How Great is Our God in HEBREW,

Saturday, November 21, 2015

The Under-Belly of Grace

I begin with fear and trembling to write this post.  Why?  I am opening old wounds for you to see and I am dealing with a question so huge that there are hundreds of books written on the topic (and many of them are on my bookshelf --all read and underlined)..Minds greater than my own have contemplated pain even greater than my own.    We are approaching Thanksgiving--like a run away freight train....Plans for meals and meetings with loved ones are put aside for this moment to ponder the question "If God is good, how can evil and pain exist?"
There are thousands of mutilated bodies of believers in the Middle East.  People in Paris are mourning the murders of loved ones after the attacks by ISIS.  How can they possibly thank God in the midst of  such suffering?

I have had a lot of years spent in bitterness and unspeakable sadness and for me the topic of Thanksgiving was a mockery.  God spitting in my face and then insisting that I thank him for it.  And I know that there are many of you--perhaps secretly--who harbor such thoughts.

People have lost loved ones on Thanksgiving, even those in my closest family.  How can they be expected to celebrate the provision and goodness and the abundance with which God has blessed us?  Mothers who, as Ann Voskamp relayed in her blog post today,  have laid infants in the cold ground and are then expected to carry on as if the ripping out of their hearts had not just happened wonder how can they possibly go on?  How can they, in years to come, celebrate a holiday of gratitude when sorrow has not diminished?

How can I, in daily pain and agony of mind and body, thank the Lord and trust him with my future?  A phrase came to me today as I was conversing some related ideas with a friend via chat, and that was: "The underbelly of Grace."  I have come to see God as being much bigger and far less comprehensible than my former view of God, holding me, by a spider web over a lake of fire. 

  "How does one forgive God?"asked my friend this morning after I suggested to him that he might benefit from doing just that.

To forgive God is to accept his Goodness in ALL things and to accept his "right" to do as he desires in your life without your questioning it.  He is God.  Period.   But that is only a comfort if you accept that he is ALWAYS good.  We are his creation. He calls the shots....but how can we surrender to his hands when we know it will involve pain?

A patient can ask a surgeon to lance his infection or to repair a part that is not working --but first he must sign a "RELEASE"--that gives the doctor permission to do whatever is necessary to make him well.  It means to accept the risk of pain for the purpose of better good in the future.  I would propose to you that we need to give God the "release" to perform his surgery in our lives with the understanding that ALL surgery hurts.  But it also heals.  There is a reason we call God "The Great Physician"---it is not only a name to be used in terms of asking for physical healing.  We trust our physicians.  We do not expect them to needlessly hurt us.  So with God.

There are things we do  not understand...and never will understand ---maybe even after we arrive in Heaven.  God may not choose to answer to us.  However we will deeply comprehend his "right" to do so and we will know without question his deep fervent love for each of us.  And we will no longer say "why?"  Because pain no longer has the ability to hurt us.  Our losses will be regained--and if not?  We can lean on God's compassion and mercy...and  we will be able to see how the suffering of our past only shines and gleams with the radiance of God's perfect foresight and complete knowledge, tempered by his limitless grace.  This is the underbelly of grace.  This is our approaching Him with open willing hands for him to remove the things we cling to and to refill them with his gifts of love and peace.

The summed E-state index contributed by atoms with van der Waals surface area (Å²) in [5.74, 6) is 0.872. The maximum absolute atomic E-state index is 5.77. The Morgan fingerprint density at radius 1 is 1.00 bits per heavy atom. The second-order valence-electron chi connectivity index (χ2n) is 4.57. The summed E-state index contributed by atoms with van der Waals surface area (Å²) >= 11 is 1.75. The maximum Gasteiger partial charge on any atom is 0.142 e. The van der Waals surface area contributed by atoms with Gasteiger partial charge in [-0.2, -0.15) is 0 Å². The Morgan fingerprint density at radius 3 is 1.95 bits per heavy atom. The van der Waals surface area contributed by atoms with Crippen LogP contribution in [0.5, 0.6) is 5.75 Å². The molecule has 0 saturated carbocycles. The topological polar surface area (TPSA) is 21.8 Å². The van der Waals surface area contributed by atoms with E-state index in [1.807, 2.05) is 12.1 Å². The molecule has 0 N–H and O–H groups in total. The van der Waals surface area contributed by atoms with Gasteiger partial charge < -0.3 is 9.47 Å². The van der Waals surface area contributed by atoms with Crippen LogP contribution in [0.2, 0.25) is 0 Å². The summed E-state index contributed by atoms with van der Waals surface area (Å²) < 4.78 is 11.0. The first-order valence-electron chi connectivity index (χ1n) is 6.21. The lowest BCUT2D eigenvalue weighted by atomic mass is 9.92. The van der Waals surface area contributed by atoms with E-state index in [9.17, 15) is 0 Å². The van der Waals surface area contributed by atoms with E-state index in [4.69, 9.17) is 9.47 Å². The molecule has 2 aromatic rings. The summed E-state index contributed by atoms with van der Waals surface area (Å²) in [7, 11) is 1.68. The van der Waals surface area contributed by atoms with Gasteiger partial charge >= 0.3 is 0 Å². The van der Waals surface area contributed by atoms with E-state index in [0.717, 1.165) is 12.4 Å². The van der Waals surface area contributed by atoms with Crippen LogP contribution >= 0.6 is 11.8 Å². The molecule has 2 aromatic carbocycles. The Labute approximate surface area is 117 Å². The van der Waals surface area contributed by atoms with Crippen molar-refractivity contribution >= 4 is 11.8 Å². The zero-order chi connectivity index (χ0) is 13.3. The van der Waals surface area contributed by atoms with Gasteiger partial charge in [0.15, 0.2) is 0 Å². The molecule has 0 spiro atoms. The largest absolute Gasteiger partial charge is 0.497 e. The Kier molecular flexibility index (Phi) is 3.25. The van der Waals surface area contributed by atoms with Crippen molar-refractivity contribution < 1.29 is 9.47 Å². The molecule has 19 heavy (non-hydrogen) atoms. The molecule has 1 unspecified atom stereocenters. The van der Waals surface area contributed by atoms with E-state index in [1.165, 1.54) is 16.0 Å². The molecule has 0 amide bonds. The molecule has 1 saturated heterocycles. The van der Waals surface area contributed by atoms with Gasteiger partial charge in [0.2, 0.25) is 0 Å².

"Thanksgiving in all things accepts the deep mystery of God through everything."
A Holy Experience 

This quote is an affirmation of the goodness and trustworthiness of a God who is greater than our most enlightened understandings.  This means that we are to be willing; willing to receive both good and bad, joy and pain, laughter and tears with equanimity; to trust his goodness, compassion and trustworthiness.   It is to say (as I have said many times myself) " I don't know what you are doing God.  I don't like it.  But I know that you are here in the midst of it with me and I know you are Good."

I do not write this as a goody goody or as someone unmoved by pain.  I write it from the experience of a life filled with every conceivable anguish.  I write it remembering hours upon hours of self mutilations; door upon locked door, with me on the inside and the world on the other side; teeth-gritting, scream emitting suffering of unspeakable physical pain;  the loneliness of an empty house and another day spent not seeing or speaking to anyone.;  I write it as a survivor of a troubled marriage; I write it remembering people I've loved and lost.  I am IN this furnace with you.  But there is another walking in this furnace as fact HE suffered the furnace of God's plans more than any one of us ever will.  And he persevered, accepted the cup of suffering from the hand of  his Father, and he yielded himself to the hatred of the people he was dying to save.

God does not ask us to go through any sorrow that he himself has not already suffered.  That is a thought worth meditation.

This Thanksgiving consider these thoughts.  Let them take deep root in your heart.  And if you need to "forgive God" then do so knowing that the depths of his love are deeper than the wells of your pain.


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